The drug prevented harmful structural changes in injured spinal cords, as well as cardiovascular changes and immune suppression caused by spinal cord injury, according to the study.
“Gabapentin is often prescribed as a treatment for pain, but if it is given early after injury — before symptoms develop — it can also limit structural changes in nerve cells. We show that these benefits remain even one month after stopping gabapentin treatment in spinal-injured mice,” said study co-author Phillip Popovich, chair of neuroscience at Ohio State University.
The autonomic nervous system controls involuntary processes such as heart rate and blood pressure.
“Autonomic dysfunction is a major problem for people living with a spinal cord injury. The cardiovascular complications can lead to severe morbidities like heart attack and stroke while long-term immune suppression can lead to serious recurrent infections like pneumonia,” said Popovich.
Currently, these symptoms can only be managed. There is no treatment.
“This is the first time a treatment has been shown to prevent the development of autonomic dysfunction, rather than manage the symptoms caused by autonomic dysfunction. In response to stress or danger, autonomic nerve cells in the spinal cord trigger a ‘fight or flight’ response. This is a normal and helpful response that increases blood pressure and releases hormones like adrenaline and cortisol,” said study lead author Faith Brennan, a research scientist at Ohio State.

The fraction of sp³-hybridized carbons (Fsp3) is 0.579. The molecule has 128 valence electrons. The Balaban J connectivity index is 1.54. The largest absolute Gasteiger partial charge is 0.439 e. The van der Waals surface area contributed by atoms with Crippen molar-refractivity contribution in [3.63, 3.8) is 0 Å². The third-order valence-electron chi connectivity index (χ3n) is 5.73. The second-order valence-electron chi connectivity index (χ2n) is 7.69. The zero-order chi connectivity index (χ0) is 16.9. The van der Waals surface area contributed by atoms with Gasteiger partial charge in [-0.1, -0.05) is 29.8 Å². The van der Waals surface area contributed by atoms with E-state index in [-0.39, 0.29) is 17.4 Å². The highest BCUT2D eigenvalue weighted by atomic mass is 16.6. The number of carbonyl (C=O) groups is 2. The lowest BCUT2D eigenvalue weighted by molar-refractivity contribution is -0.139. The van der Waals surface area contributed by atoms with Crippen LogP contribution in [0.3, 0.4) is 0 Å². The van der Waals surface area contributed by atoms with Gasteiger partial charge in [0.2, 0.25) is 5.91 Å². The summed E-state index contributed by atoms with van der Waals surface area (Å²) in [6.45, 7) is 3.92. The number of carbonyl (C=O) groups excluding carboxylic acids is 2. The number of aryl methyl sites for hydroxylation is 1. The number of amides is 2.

But after a spinal cord injury, major structural changes occur within spinal autonomic nerve centers that control the fight or flight response, resulting in uncontrolled autonomic reflexes.
For example, normally harmless processes, such as the bladder filling, can trigger an uncontrolled fight or flight response that can lead to health problems such as severe high blood pressure, slowed heart rate and long-term immune suppression.
“The possibility of repurposing gabapentin … to prevent the development of autonomic dysfunction could significantly improve the quality of life for individuals living with spinal cord injuries, including greater independence in society, reduced caregiver reliance, reduced infection susceptibility and increased life expectancy,” Brennan said in the release.
However, research on animals does not always produce the same results in humans.
The study was published online Jan. 26 in the journal Cell Reports.
- Ohio State University, news release, Jan. 26, 2021